How to take professional portrait shots with your iPhone/Android phone

You’ll see portraits, along with dog photos, are the most popular form of smartphone photography. Although point-and-shoot photos are fine, they could be boosted with a few tweaks. This guide will show you how to take great portrait shots.

A smartphone can be used for portrait photography for many reasons. You can create a portrait or aperture effect with your smartphone by using the Portrait or Aperture modes.

Many Android and iOS smartphones now have a range of lenses. This allows you to create different portrait effects using the different focal lengths. You’ll always have your phone handy so that you can take your friend to a new place or meet a Kardashian.

With all this in mind, we asked two professional photographers for some tips on transforming portrait photos using your smartphone. The pros used both iOS and Android devices. You will find that the tips apply to any model of smartphone. Your portrait shots will be bokeh-licious with a little bit of inside knowledge.

Keep your distance

Damien Demolder is a professional photographer. He uses many cameras but has a particular fondness for smartphones of all types. He is particularly interested in using them for portraits and provides various tips to help you improve your images.

He says that most smartphones are equipped with wide-angle lenses, which are not suitable for portraiture (unless the photographer is trying to do something unusual). Zooming is an option, provided you don’t lose too many pixels. He says that you can avoid making someone’s face look blurred if you keep at least a reasonable distance and provide a little more background.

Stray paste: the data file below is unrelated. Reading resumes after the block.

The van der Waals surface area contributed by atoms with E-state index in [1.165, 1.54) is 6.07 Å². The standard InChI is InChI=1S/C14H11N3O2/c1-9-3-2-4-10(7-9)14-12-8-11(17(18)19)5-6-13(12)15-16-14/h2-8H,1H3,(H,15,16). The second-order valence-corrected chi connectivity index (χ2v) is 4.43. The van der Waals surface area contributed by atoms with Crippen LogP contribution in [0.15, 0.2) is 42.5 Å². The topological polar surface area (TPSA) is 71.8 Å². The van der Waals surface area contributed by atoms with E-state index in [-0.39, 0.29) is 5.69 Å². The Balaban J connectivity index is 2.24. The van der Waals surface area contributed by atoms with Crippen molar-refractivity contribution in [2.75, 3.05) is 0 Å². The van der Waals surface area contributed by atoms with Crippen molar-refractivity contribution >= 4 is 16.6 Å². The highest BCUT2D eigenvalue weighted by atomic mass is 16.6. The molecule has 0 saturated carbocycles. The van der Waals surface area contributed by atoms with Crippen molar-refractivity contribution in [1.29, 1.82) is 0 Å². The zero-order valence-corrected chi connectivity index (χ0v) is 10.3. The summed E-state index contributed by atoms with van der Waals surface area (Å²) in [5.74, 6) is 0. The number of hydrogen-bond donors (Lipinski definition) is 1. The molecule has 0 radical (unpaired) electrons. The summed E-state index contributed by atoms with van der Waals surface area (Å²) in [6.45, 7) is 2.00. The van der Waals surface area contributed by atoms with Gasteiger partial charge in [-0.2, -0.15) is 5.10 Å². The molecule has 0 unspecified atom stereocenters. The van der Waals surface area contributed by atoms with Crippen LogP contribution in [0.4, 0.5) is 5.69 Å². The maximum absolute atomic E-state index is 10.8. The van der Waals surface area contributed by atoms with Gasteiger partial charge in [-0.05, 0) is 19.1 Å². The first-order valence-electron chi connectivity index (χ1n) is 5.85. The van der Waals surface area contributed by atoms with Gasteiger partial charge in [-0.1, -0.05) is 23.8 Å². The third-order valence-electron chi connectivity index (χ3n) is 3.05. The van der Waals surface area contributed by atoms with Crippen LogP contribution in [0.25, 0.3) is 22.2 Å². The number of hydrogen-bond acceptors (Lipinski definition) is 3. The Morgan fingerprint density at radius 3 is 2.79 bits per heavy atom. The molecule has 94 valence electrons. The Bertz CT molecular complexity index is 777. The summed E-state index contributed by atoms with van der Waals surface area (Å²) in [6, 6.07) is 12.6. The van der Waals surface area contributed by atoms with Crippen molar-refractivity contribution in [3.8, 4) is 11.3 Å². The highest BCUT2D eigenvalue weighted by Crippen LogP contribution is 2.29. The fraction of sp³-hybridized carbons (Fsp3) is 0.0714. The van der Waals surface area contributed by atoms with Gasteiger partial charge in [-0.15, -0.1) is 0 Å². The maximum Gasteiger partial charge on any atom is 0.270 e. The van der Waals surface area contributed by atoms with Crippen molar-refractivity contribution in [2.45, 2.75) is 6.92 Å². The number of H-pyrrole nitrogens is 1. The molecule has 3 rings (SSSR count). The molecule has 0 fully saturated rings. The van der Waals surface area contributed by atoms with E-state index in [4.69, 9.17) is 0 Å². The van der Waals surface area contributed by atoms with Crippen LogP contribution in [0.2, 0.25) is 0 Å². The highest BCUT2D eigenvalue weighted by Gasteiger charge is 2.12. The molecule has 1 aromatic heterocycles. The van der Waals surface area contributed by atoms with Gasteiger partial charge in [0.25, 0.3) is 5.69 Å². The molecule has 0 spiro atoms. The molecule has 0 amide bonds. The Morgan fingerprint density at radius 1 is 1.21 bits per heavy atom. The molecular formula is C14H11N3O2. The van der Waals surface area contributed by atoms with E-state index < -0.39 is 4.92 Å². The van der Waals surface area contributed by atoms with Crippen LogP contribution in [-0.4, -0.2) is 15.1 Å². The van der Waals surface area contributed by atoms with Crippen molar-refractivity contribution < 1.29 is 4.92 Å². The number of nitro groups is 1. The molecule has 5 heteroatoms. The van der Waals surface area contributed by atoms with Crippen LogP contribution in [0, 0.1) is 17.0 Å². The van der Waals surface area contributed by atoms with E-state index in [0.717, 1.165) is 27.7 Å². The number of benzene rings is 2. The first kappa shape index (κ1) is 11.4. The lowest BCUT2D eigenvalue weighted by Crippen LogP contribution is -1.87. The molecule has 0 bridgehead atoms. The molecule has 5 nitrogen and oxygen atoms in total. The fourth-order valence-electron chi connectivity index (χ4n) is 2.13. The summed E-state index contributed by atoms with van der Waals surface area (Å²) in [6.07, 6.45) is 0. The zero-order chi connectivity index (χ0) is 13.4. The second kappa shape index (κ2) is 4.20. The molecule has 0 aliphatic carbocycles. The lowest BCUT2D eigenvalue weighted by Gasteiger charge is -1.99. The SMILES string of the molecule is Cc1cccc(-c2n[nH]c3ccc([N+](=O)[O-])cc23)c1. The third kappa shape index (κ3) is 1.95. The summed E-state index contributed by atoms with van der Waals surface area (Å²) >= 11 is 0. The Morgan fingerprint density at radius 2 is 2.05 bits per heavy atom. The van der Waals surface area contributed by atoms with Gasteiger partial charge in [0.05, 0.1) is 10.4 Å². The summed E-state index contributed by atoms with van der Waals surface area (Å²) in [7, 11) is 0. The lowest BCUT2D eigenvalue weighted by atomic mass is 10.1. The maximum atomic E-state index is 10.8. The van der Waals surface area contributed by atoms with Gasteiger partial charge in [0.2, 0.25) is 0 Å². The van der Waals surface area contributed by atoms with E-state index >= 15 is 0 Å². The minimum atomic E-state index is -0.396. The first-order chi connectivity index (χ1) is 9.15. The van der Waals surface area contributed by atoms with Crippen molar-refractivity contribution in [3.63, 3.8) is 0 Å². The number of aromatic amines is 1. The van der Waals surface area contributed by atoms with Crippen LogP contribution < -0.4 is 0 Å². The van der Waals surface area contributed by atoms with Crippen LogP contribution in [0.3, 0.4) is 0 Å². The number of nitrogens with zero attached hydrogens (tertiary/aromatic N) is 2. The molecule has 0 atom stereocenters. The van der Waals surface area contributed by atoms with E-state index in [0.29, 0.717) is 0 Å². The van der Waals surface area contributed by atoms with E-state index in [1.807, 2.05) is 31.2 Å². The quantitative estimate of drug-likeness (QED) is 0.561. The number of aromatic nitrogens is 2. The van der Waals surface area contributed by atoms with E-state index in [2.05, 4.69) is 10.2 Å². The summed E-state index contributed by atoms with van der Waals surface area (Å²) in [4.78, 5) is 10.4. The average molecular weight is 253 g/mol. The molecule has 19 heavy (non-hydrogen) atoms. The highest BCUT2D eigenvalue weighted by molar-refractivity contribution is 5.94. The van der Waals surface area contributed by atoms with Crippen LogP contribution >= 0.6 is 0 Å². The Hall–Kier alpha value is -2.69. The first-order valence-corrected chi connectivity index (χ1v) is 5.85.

Portraits don’t need to be taken from 30cm away. Their features will appear proportionate if you stand back for a while – perhaps four feet. For effect, you can get as close as possible. However, it is important to keep your phone level and upright to avoid distortions. You can use a longer lens on your phone to get a closer shot.

Verify your settings

There are a variety of modes available in the native camera app on smartphones. It pays to know which one you should use in various situations. The ‘Portrait” mode is the best for taking portraits of people between two and eight feet away. On Android and iPhone, you can adjust the background blur quickly and add lighting effects like ‘high key.

Damien Demolder says it is sometimes worth digging a little deeper with the best cameras apps manual settings. He says that phone makers tend to get too excited about colour saturation and contrast because they believe everyone wants to impact. You can experiment with your phone’s settings and photo modes by checking out their settings. You will find a Portrait mode that produces less contrast and moderate colours. Use it if you have the option. You can also adjust the contrast and saturation of your images using manual controls.

You can also experiment with the modes of your phone by choosing an unorthodox one. Damien Demolder explains that sometimes a “night” mode can be helpful in normal conditions to reduce contrast and accentuate dynamic range. “Aperture modes that blur the background can be useful to make the individual stand out. These modes are not always ideal, so be open to trying new things.